Context helps one understand where and how consumers purchase (Russian Market in Phnom Penh, courtesy of Larpoon)
We have all been caught in the wave one way or other. The rush towards speed and efficiency in business – partially abetted by the global craze over social media – has led many to forget about the foundational strategies of marketing. There is such an emphasis on tactics (10 ways to be richer, 7 tips to make your wife happy, 15 of the most important ideas in social media marketing…) that people forget about that all important factor.
Context is the sum of the ecological, social, political, legal and cultural factors which affect the milieu in which one operates in. Context is the difference between the threat of terrorism say 10 years ago versus what it has become today. Context is about being current and sensitive to the relevant circumstances that surrounds one’s market at a particular point of time, in a particular place, with a particular group of people.
Context however, isn’t about motherhood statements, generalities or stereotypes. While it hovers at a high altitude and provides one with a holistic view of one’s operating condition, it also requires an understanding of the plain truths in one’s market. In contextual analysis, anecdotes matter a lot less than empirical evidence gleaned from studies that are statistically significant.
Put this another way. The perspective or view which you have just heard from a group of like-minded friends is probably wrong. Unless they are your target market, and brutally frank.
How does one gain a better understanding of the operating environment of one’s markets?
For a start, look at country – or even better – city-specific studies and reports which inform one about consumer buying patterns, tastes and trends. Don’t be unduly swayed by US-centric or Euro-centric market reports because consumer behaviours are radically different between regions.
Study how consumers use a particular product or service, not just from a hovering helicopter, but right down in the alleys and ditches. Yes, this will require you to mingle with the Joneses (or Lees, Muthusamys and Mohammeds) in order to see how they are used. Take off those prejudiced lenses of yours and spend a week or a month living life through your customer’s eyes.
Be aware of both cultural similarities and differences. While social media applications are growing tremendously around the world, the mode of usage can be quite different between regions, ethnicities, and even neighbourhoods. A person who lives in a 3-room HDB flat in Singapore probably thinks differently from one who lives in a luxurious bungalow.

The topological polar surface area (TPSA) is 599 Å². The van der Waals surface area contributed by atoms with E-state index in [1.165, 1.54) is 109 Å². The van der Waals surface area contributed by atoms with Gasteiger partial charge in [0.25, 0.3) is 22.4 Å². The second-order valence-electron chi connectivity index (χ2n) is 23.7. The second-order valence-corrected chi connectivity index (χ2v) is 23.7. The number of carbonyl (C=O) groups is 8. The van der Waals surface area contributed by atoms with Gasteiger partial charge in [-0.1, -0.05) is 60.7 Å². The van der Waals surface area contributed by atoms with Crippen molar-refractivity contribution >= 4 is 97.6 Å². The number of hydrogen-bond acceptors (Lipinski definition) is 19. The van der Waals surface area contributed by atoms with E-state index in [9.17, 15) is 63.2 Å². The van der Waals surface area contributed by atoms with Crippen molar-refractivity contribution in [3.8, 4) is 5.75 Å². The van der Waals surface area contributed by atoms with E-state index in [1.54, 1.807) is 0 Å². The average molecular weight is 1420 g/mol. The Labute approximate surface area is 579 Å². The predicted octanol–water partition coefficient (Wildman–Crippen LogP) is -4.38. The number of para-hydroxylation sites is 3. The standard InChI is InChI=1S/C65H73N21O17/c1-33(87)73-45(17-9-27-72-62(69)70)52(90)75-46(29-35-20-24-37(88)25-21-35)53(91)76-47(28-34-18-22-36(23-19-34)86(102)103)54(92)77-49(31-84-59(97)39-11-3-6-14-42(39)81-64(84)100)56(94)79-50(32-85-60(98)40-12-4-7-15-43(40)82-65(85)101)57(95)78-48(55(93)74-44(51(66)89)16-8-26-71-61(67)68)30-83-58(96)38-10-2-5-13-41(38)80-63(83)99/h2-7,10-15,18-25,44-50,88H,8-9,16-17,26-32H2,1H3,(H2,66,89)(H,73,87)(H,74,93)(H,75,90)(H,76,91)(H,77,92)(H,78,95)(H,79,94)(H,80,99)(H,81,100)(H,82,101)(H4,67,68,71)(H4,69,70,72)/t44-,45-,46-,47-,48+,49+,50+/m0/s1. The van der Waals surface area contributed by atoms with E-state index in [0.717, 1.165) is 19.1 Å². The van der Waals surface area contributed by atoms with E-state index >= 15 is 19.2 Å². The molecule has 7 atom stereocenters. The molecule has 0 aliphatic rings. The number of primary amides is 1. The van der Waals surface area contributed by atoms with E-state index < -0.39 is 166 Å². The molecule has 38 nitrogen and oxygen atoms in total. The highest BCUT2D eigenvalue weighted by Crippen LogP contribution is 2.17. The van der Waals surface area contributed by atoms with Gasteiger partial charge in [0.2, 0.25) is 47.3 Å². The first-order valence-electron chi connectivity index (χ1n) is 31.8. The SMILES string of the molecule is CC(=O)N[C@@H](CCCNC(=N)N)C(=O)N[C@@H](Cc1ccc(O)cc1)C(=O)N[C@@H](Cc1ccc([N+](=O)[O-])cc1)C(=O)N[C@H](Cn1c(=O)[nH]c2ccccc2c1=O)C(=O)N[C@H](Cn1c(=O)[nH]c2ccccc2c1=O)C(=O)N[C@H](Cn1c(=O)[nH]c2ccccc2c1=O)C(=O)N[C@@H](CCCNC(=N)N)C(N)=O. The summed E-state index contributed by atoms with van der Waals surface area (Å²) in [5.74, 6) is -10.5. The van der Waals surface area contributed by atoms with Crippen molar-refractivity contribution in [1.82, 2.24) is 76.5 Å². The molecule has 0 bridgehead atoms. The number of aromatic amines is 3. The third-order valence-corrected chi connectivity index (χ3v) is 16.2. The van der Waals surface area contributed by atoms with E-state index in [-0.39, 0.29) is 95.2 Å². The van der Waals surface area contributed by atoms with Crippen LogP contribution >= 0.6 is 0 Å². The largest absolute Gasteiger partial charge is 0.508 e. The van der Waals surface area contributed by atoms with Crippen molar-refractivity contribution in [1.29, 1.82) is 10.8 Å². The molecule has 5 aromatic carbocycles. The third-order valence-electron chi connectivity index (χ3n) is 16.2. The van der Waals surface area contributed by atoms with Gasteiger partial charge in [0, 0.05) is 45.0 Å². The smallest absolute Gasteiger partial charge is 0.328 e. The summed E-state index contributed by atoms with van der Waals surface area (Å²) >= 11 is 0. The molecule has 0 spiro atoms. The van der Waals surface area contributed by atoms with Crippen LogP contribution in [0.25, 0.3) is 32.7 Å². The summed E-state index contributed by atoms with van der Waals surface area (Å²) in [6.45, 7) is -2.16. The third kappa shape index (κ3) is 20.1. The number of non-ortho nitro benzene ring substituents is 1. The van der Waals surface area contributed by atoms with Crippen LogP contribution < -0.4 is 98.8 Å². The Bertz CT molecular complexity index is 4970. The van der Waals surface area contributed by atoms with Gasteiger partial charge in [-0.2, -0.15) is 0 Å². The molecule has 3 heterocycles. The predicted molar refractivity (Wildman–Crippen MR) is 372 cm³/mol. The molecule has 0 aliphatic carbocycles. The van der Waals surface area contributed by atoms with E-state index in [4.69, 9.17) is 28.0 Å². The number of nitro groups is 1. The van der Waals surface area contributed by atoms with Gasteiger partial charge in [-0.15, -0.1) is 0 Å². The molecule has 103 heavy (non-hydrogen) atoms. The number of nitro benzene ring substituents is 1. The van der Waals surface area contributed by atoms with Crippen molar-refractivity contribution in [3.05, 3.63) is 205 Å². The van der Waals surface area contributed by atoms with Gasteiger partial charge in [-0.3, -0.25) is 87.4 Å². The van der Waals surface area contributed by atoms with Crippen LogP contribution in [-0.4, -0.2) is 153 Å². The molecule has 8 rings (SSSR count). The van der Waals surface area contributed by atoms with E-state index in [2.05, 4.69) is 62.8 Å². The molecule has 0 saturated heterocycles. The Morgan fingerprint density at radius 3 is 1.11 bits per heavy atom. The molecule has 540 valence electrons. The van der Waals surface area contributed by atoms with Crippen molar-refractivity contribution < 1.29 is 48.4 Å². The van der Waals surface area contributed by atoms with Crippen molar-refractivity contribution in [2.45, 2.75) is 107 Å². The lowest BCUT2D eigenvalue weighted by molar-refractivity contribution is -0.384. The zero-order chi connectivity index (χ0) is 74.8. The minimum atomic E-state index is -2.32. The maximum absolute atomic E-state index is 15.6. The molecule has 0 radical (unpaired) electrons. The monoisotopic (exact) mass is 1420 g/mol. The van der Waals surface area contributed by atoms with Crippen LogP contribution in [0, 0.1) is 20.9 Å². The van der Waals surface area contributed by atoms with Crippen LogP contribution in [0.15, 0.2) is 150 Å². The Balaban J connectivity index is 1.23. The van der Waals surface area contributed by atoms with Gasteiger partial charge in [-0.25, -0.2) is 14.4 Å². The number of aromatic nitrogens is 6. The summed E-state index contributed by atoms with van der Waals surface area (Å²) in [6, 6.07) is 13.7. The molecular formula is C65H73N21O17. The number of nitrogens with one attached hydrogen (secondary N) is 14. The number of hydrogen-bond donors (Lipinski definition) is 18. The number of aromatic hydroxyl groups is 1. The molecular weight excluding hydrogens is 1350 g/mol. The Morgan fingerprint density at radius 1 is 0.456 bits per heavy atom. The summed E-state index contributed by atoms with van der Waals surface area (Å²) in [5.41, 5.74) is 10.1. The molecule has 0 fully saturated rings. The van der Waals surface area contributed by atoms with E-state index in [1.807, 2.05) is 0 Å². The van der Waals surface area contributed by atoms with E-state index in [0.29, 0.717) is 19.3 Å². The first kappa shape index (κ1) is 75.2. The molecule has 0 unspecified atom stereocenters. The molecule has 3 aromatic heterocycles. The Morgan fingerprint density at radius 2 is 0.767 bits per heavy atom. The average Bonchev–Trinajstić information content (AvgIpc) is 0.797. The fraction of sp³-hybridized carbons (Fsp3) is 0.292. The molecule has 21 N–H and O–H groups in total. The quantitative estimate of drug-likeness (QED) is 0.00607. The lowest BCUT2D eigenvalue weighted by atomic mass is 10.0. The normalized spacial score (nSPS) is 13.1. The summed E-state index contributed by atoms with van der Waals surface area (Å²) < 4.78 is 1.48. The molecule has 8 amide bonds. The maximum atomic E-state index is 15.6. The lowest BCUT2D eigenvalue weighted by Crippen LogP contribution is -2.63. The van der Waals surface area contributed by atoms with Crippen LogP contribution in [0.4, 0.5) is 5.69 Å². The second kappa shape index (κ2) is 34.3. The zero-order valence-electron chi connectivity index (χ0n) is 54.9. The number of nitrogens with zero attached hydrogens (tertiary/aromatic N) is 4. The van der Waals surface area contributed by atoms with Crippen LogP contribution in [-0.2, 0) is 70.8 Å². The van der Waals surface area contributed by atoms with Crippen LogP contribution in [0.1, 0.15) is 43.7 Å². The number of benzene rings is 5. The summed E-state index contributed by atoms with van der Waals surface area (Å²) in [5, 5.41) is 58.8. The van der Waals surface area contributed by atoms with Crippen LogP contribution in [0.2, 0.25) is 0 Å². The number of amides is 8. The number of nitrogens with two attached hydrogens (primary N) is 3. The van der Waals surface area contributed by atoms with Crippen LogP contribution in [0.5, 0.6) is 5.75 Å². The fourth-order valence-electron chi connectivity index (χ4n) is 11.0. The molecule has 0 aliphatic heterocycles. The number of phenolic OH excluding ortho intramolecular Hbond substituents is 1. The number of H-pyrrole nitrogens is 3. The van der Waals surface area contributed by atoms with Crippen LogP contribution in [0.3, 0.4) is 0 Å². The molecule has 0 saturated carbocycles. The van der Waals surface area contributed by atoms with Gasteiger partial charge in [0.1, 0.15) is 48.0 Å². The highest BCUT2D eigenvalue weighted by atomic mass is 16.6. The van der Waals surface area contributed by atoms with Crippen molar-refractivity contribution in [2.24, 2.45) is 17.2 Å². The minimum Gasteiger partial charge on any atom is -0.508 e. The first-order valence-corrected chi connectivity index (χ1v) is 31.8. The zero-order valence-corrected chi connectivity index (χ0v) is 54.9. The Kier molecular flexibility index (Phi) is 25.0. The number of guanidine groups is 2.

It is also incredibly important to be updated with current tastes. Your antiquated knowledge of what makes for an irresistible product offer may no longer be relevant. Don’t ask your band of 40 or 50 year old golf buddies what teens like these days. Ask your sons or daughters instead. Note too how different life stages will change customer expectations of how a product or service interacts with them.
Finally, and very importantly, learn from the mistakes of the past. To many, history is a dull subject and poring over dusty files or tomes is the last thing people want to do. However, it is important to consider the age of one’s market and their relative exposure to new products or technologies before rolling them out.
In a world which values speed, efficiency and reach, the lure of embarking quickly on an entrepreneurial idea seems almost irresistible. After all, isn’t everything available on the Internet? I can just “google” it and cobble together a business plan which ready to go. Unfortunately, many of the studies, statistics and results on the web are probably not going to be directly relevant to your market. Many are heavily US or Western-centric, and are unlikely to be useful for an Asian marketplace.
To improve one’s odds of succeeding, it may be wise to invest in understanding the local environment of one’s market right now, at the places where you want to sell, and with the people whom you want to sell to.